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Omega sunset

Omega sunsets happen in places where Earth’s land or ocean surface is covered by a layer of hot, low-density air.

Sunset captured November 27, 2015 by Josh Blash at Venice beach, California.

Photo by by Josh Blash. Visit Josh on Facebook.

Josh Blash caught this omega stage of an inferior mirage sunset on November 27, 2015 at Venice Beach, California. Les Cowley at the website Atmospheric Optics explains omega sunsets this way:

As the sun descends a second sun rises from the water. Eventually the two join at a red hued vertically stretched ‘stem.’ Jules Verne likened this appearance to an Etruscan vase. The stem shortens and thickens until the two suns appear like a Greek letter omega …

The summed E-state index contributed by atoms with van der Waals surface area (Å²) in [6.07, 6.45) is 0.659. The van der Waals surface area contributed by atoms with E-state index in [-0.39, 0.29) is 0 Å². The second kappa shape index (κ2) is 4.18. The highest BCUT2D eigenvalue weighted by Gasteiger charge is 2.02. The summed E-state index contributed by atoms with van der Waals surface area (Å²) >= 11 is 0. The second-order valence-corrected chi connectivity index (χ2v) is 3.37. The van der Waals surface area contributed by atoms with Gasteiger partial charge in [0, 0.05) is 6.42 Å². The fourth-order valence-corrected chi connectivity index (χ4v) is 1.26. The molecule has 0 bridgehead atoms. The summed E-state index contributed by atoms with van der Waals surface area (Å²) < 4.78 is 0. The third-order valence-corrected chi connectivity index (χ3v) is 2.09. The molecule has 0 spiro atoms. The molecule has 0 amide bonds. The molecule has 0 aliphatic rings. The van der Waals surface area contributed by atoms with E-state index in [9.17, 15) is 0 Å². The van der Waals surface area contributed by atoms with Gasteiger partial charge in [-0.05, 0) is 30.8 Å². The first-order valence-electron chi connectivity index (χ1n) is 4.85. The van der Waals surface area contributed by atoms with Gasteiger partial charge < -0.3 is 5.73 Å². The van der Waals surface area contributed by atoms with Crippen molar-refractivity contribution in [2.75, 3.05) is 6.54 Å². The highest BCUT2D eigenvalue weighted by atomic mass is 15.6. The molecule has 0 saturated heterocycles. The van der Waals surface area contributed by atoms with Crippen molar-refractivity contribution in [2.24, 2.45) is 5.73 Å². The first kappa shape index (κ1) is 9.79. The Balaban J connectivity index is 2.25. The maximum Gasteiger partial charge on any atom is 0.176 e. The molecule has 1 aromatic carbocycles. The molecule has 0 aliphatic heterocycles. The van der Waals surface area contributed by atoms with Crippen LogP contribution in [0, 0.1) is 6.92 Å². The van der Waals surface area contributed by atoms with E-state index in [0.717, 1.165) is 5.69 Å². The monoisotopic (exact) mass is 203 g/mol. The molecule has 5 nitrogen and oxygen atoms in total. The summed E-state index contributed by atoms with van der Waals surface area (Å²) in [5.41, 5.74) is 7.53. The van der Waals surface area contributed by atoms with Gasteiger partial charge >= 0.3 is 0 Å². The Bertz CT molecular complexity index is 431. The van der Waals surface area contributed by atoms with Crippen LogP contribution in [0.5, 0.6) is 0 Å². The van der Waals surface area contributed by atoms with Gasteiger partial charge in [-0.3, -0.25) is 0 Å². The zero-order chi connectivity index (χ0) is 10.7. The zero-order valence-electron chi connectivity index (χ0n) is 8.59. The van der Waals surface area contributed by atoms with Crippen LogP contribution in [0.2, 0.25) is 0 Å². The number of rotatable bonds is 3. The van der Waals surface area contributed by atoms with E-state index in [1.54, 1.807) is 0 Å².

The lower sun is not a reflection from the water. It is an ‘inferior mirage’, so named not from any poverty in appearance but because the miraged sun is below the ‘real’ one. The lower sun is an inverted image produced by refraction by a layer of warmer and less dense air close to the ocean surface. The discus shape is a combination of the upper limb of the erect sun and an inverted image of it beneath.

Our thanks to Les and to Josh, who pointed out that Carl Sagan once said:

It does no harm to the romance of the sunset to know a little bit about it.

Click here for a more detailed explanation of Omega sunsets

Bottom line: Omega sunset seen over Venice Beach, California in November, 2015.

Deborah Byrd

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